The United Nations estimates the Saudi population will grow to 45 million by 2050; and as the population increases, domestic energy demand is anticipated to double by 2030. In recognition of the growing importance of developing sustainable and renewable energy sources for the Kingdom, the Saudi government has established the ambitious goal of generating a third of the country’s electricity sources (41,000 megawatts) through solar power by 2032. Towards this goal, the King Abdullah City for Atomic and Renewable Energy (KACARE) aims to construct a $109 billion solar industry in Saudi Arabia, which would represent about 20,000 football fields worth of solar panels.

“We hope to be the industry standard solution to clean all those panels,” said Georg Eitelhuber, Founder and Chief Executive Officer of NOMADD. The startup company, developed three years ago at KAUST and originally supported and funded by theEntrepreneurship Center and the Seed Fund program, offers a waterless and remotely operated system to clean solar panels. The acronym NOMADD stands for NO-water Mechanical Automated Dusting Device.

The NOMADD technology represents KAUST's first royalty-bearing license agreement. Credit: KAUST News
The NOMADD technology represents KAUST’s first royalty-bearing license agreement. Credit: KAUST News

Describing the challenges facing Saudi Arabia’s burgeoning solar energy industry, the NOMADD founder says: “The big challenge, is dust. Desert winds pick up the dust and push it onto the solar panels, all day every day. Sometimes you can have dust storms which put so much dust on the solar panel surface, you can lose 60% of your output in a single day.” Actually, solar panels lose between 0.4-0.8% of their efficiency per day just from desert sand and dust.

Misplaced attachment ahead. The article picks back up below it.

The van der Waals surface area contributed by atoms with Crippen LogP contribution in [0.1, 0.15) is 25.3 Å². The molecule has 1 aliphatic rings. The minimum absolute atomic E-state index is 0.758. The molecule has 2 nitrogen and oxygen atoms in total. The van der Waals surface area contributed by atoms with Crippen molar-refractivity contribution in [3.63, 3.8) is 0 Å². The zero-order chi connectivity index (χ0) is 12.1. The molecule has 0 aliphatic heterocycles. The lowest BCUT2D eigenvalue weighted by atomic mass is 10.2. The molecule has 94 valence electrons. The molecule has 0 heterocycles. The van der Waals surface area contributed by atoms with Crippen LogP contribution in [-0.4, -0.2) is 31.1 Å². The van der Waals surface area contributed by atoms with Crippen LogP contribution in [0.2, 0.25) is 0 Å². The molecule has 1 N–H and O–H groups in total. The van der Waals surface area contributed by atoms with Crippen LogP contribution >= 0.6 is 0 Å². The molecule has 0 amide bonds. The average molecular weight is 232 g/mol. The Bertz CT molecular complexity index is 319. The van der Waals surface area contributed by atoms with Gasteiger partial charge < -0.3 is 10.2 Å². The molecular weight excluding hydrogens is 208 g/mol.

A mechanical engineer by training, Eitelhuber was working as a physics teacher at the KAUST School when he started experimenting with Lego blocks and paper to find a solution to clean solar panels exposed to the rough dusty environment of Saudi Arabia. His innovation has since been recognized with the 2014 Solar Pioneer Award and he has been working on further testing and developing the solution with world-leading companies in solar energy such as First Solar Inc. and SunPower Corp.

Eitelhuber is grateful for the backing of KAUST, with all of its resources, in assisting inventors like himself. As the NOMADD team works with various industrial testing partners on improving the technology, KAUST Tech Transfer is there to maintain control of patentable technology which may emerge in the process. A milestone was achieved last month when KAUST signed its first royalty-bearing license agreement for the NOMADD desert solar solution system.